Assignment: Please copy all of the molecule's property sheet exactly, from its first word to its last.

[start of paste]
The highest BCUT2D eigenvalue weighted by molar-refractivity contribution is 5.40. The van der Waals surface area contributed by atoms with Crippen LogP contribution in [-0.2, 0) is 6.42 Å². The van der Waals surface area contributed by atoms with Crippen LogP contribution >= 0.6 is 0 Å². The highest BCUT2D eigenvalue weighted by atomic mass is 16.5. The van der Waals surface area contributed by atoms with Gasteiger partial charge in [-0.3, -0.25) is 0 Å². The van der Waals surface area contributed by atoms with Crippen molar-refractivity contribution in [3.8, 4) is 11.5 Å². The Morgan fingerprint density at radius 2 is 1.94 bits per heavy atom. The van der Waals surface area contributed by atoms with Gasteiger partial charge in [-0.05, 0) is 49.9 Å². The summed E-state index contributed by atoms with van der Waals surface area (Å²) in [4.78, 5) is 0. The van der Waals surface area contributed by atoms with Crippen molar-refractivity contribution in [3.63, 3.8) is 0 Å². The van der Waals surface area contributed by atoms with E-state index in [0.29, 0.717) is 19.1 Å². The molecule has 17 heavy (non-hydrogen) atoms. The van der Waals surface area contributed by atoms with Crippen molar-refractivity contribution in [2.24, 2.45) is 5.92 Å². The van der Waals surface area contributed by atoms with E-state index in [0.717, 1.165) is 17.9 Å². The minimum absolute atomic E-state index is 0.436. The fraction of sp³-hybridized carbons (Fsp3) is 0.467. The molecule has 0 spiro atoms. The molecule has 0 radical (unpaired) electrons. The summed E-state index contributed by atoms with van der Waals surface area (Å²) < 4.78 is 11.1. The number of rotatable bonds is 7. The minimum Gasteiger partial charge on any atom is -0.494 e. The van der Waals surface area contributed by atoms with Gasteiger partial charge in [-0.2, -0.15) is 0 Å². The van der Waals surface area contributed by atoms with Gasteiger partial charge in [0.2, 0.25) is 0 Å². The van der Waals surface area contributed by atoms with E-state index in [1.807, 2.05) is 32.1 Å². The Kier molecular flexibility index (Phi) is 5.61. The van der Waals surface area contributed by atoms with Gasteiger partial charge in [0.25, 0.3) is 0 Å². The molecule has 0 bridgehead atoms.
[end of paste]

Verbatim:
The highest BCUT2D eigenvalue weighted by molar-refractivity contribution is 5.40. The van der Waals surface area contributed by atoms with Crippen LogP contribution in [-0.2, 0) is 6.42 Å². The van der Waals surface area contributed by atoms with Crippen LogP contribution >= 0.6 is 0 Å². The highest BCUT2D eigenvalue weighted by atomic mass is 16.5. The van der Waals surface area contributed by atoms with Gasteiger partial charge in [-0.3, -0.25) is 0 Å². The van der Waals surface area contributed by atoms with Crippen molar-refractivity contribution in [3.8, 4) is 11.5 Å². The Morgan fingerprint density at radius 2 is 1.94 bits per heavy atom. The van der Waals surface area contributed by atoms with Gasteiger partial charge in [-0.05, 0) is 49.9 Å². The summed E-state index contributed by atoms with van der Waals surface area (Å²) in [4.78, 5) is 0. The van der Waals surface area contributed by atoms with Crippen molar-refractivity contribution in [3.63, 3.8) is 0 Å². The van der Waals surface area contributed by atoms with E-state index in [0.29, 0.717) is 19.1 Å². The molecule has 17 heavy (non-hydrogen) atoms. The van der Waals surface area contributed by atoms with Crippen molar-refractivity contribution in [2.24, 2.45) is 5.92 Å². The van der Waals surface area contributed by atoms with E-state index in [0.717, 1.165) is 17.9 Å². The minimum absolute atomic E-state index is 0.436. The fraction of sp³-hybridized carbons (Fsp3) is 0.467. The molecule has 0 spiro atoms. The molecule has 0 radical (unpaired) electrons. The summed E-state index contributed by atoms with van der Waals surface area (Å²) < 4.78 is 11.1. The number of rotatable bonds is 7. The minimum Gasteiger partial charge on any atom is -0.494 e. The van der Waals surface area contributed by atoms with Gasteiger partial charge in [-0.2, -0.15) is 0 Å². The van der Waals surface area contributed by atoms with Gasteiger partial charge in [0.2, 0.25) is 0 Å². The van der Waals surface area contributed by atoms with E-state index in [1.807, 2.05) is 32.1 Å². The Kier molecular flexibility index (Phi) is 5.61. The van der Waals surface area contributed by atoms with Gasteiger partial charge in [0.25, 0.3) is 0 Å². The molecule has 0 bridgehead atoms.